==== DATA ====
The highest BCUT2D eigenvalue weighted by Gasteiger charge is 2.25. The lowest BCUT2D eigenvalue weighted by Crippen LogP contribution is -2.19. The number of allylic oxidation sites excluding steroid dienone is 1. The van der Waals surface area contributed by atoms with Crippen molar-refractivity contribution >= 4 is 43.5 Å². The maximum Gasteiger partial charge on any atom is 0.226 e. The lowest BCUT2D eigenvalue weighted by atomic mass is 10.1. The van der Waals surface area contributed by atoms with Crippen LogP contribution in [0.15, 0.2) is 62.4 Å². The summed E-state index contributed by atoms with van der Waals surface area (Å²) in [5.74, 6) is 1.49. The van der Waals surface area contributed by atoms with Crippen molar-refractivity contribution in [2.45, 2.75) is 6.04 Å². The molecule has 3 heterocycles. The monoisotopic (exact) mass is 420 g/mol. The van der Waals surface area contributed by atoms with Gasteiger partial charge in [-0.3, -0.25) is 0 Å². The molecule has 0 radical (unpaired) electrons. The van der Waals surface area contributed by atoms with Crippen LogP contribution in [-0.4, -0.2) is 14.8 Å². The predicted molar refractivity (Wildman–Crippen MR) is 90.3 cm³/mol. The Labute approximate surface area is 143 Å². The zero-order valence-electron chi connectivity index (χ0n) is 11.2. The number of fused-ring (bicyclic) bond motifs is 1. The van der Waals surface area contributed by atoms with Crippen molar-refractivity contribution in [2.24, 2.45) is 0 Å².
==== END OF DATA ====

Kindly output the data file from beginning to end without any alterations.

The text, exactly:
The highest BCUT2D eigenvalue weighted by Gasteiger charge is 2.25. The lowest BCUT2D eigenvalue weighted by Crippen LogP contribution is -2.19. The number of allylic oxidation sites excluding steroid dienone is 1. The van der Waals surface area contributed by atoms with Crippen molar-refractivity contribution >= 4 is 43.5 Å². The maximum Gasteiger partial charge on any atom is 0.226 e. The lowest BCUT2D eigenvalue weighted by atomic mass is 10.1. The van der Waals surface area contributed by atoms with Crippen LogP contribution in [0.15, 0.2) is 62.4 Å². The summed E-state index contributed by atoms with van der Waals surface area (Å²) in [5.74, 6) is 1.49. The van der Waals surface area contributed by atoms with Crippen molar-refractivity contribution in [2.45, 2.75) is 6.04 Å². The molecule has 3 heterocycles. The monoisotopic (exact) mass is 420 g/mol. The van der Waals surface area contributed by atoms with Gasteiger partial charge in [-0.3, -0.25) is 0 Å². The molecule has 0 radical (unpaired) electrons. The van der Waals surface area contributed by atoms with Crippen LogP contribution in [-0.4, -0.2) is 14.8 Å². The predicted molar refractivity (Wildman–Crippen MR) is 90.3 cm³/mol. The Labute approximate surface area is 143 Å². The zero-order valence-electron chi connectivity index (χ0n) is 11.2. The number of fused-ring (bicyclic) bond motifs is 1. The van der Waals surface area contributed by atoms with Crippen molar-refractivity contribution in [2.24, 2.45) is 0 Å².